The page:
A study published Wednesday suggests fine particulate air pollution spikes increase cardiovascular and respiratory hospitalizations across the United States.
Researchers at the Johns Hopkins Bloomberg School of Public Health and at Yale University conducted the largest study of the health effects of soot and other tiny particles of pollution. The study involved 11.5 million Medicare enrollees in 204 urban counties between 1999 and 2003, the Chicago Sun-Times reported.
The researchers found short-term spikes in particulate matter pollution resulted in more people being hospitalized for such conditions as heart and lung ailments; obstructive pulmonary disease; respiratory infections, such as pneumonia; cerebrovascular events such as stroke; and peripheral vascular disease.
Particulate matter is the term used for particles found in the air, including soot, dust, smoke and liquid droplets.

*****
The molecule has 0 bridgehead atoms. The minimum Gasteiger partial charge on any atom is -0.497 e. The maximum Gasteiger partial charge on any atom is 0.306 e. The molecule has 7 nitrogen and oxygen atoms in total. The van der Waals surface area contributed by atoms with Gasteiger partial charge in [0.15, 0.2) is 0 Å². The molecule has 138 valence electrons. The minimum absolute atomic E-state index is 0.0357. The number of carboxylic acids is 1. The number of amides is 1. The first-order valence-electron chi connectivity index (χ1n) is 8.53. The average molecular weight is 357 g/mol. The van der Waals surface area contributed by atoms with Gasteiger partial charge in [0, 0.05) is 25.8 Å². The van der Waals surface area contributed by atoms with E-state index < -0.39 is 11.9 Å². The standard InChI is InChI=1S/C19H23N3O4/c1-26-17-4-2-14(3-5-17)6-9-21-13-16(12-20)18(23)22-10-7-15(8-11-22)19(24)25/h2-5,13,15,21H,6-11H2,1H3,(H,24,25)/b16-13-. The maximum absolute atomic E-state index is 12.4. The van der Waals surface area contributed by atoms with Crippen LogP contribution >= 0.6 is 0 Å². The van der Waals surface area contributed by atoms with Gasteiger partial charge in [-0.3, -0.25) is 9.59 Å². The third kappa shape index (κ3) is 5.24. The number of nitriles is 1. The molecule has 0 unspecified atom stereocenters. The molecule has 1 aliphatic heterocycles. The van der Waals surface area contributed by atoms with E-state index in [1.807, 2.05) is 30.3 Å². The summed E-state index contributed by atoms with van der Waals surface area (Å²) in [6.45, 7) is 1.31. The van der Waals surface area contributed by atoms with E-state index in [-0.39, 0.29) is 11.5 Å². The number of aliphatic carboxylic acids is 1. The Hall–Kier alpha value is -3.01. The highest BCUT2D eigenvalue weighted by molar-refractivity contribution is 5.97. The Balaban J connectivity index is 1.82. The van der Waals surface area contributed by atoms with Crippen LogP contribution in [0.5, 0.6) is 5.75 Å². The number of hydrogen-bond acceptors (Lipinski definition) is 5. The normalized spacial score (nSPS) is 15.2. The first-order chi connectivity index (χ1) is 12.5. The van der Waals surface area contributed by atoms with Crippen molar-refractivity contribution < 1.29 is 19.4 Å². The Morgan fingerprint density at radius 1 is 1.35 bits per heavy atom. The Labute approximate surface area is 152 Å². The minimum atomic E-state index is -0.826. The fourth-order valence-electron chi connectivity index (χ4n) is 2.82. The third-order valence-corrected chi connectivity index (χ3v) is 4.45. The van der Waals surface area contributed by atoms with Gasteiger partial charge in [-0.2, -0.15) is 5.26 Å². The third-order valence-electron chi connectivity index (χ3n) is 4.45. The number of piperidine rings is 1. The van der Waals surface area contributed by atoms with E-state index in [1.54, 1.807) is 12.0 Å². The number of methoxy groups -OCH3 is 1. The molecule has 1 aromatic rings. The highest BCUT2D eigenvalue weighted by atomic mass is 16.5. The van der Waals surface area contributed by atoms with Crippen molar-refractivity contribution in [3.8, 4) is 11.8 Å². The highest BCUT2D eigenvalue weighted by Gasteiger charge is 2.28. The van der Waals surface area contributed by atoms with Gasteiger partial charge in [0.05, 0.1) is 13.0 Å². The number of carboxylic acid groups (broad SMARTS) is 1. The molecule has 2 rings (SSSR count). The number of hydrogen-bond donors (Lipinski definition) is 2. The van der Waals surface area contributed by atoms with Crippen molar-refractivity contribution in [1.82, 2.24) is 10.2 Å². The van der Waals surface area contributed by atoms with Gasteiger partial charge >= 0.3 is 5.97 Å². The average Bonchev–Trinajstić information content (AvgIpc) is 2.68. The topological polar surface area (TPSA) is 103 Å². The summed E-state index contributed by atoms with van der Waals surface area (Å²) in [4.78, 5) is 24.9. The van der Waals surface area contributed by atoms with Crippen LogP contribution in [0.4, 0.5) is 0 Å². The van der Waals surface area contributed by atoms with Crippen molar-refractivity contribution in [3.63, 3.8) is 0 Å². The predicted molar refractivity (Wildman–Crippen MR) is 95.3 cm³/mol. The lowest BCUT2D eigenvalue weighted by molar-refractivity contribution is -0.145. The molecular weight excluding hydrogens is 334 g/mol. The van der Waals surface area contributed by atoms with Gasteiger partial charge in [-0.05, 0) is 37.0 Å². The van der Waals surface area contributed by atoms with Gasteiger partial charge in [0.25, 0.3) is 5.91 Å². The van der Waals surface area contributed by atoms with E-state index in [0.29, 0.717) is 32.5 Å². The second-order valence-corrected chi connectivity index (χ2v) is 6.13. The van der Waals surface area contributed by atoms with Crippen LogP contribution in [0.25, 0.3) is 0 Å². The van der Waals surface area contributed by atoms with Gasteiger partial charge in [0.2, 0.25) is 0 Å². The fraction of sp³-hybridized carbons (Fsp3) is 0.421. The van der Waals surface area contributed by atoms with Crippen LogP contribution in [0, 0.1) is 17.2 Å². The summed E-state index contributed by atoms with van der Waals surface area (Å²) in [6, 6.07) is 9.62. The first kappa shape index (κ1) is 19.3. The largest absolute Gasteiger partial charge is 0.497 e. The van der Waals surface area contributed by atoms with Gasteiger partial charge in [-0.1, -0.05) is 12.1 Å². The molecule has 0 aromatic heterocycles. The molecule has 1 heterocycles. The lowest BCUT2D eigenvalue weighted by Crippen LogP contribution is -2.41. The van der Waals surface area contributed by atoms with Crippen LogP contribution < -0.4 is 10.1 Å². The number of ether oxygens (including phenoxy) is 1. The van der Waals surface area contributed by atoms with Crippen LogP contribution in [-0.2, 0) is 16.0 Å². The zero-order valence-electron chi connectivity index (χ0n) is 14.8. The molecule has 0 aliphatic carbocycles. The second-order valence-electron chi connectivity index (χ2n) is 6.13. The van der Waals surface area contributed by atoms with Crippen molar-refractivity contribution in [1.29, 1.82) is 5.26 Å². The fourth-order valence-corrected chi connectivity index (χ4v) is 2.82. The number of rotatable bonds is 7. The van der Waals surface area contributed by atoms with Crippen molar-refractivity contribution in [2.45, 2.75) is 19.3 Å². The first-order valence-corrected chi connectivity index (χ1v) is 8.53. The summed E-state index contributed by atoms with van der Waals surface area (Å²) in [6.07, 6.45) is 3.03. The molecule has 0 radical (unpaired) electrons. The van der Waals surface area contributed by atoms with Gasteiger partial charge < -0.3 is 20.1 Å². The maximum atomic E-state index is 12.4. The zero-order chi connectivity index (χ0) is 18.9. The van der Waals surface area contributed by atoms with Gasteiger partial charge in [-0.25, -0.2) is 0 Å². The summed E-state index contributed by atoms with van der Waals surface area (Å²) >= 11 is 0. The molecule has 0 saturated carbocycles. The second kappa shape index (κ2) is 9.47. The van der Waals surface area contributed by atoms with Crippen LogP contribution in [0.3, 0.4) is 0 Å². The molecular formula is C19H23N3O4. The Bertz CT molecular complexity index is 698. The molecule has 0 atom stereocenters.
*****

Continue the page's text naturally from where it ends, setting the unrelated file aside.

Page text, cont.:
"Our study is specific to the elderly, but there is epidemiological evidence that air pollution also affects the health of the younger population," said Francesca Dominici, a Johns Hopkins associate professor of biostatistics and lead author of the study.
The research is detailed in the current issue of the Journal of the American Medical Association.
Copyright 2006 by United Press International
Explore further: Shedding light on potential toxins that lurk in blood and breast milk